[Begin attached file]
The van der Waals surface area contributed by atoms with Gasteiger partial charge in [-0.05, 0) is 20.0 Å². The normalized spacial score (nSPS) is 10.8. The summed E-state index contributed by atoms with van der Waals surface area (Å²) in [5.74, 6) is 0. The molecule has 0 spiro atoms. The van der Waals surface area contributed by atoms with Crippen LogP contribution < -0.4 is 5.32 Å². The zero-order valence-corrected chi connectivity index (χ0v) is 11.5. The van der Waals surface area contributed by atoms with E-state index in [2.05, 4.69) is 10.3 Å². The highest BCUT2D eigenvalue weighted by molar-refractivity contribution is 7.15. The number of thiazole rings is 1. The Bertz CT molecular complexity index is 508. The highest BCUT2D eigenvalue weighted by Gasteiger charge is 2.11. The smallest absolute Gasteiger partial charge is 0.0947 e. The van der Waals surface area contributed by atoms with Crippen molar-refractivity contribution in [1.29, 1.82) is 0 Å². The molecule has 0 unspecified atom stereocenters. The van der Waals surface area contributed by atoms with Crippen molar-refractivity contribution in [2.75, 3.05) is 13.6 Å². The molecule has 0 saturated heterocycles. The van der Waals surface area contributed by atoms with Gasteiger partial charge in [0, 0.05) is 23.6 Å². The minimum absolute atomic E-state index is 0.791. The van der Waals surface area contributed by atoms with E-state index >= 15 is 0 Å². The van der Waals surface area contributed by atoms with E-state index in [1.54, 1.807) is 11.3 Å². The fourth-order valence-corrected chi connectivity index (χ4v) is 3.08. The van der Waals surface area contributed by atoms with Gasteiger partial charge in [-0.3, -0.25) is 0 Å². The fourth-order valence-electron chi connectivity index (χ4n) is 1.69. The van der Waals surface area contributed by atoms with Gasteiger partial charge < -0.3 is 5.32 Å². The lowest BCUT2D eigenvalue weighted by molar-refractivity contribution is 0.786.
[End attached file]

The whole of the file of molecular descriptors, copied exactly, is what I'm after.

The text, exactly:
The van der Waals surface area contributed by atoms with Gasteiger partial charge in [-0.05, 0) is 20.0 Å². The normalized spacial score (nSPS) is 10.8. The summed E-state index contributed by atoms with van der Waals surface area (Å²) in [5.74, 6) is 0. The molecule has 0 spiro atoms. The van der Waals surface area contributed by atoms with Crippen LogP contribution < -0.4 is 5.32 Å². The zero-order valence-corrected chi connectivity index (χ0v) is 11.5. The van der Waals surface area contributed by atoms with E-state index in [2.05, 4.69) is 10.3 Å². The highest BCUT2D eigenvalue weighted by molar-refractivity contribution is 7.15. The number of thiazole rings is 1. The Bertz CT molecular complexity index is 508. The highest BCUT2D eigenvalue weighted by Gasteiger charge is 2.11. The smallest absolute Gasteiger partial charge is 0.0947 e. The van der Waals surface area contributed by atoms with Crippen molar-refractivity contribution in [1.29, 1.82) is 0 Å². The molecule has 0 unspecified atom stereocenters. The van der Waals surface area contributed by atoms with Crippen molar-refractivity contribution in [2.75, 3.05) is 13.6 Å². The molecule has 0 saturated heterocycles. The van der Waals surface area contributed by atoms with Gasteiger partial charge in [0, 0.05) is 23.6 Å². The minimum absolute atomic E-state index is 0.791. The van der Waals surface area contributed by atoms with E-state index >= 15 is 0 Å². The van der Waals surface area contributed by atoms with E-state index in [1.54, 1.807) is 11.3 Å². The fourth-order valence-corrected chi connectivity index (χ4v) is 3.08. The van der Waals surface area contributed by atoms with Gasteiger partial charge in [-0.3, -0.25) is 0 Å². The fourth-order valence-electron chi connectivity index (χ4n) is 1.69. The van der Waals surface area contributed by atoms with Gasteiger partial charge < -0.3 is 5.32 Å². The lowest BCUT2D eigenvalue weighted by molar-refractivity contribution is 0.786.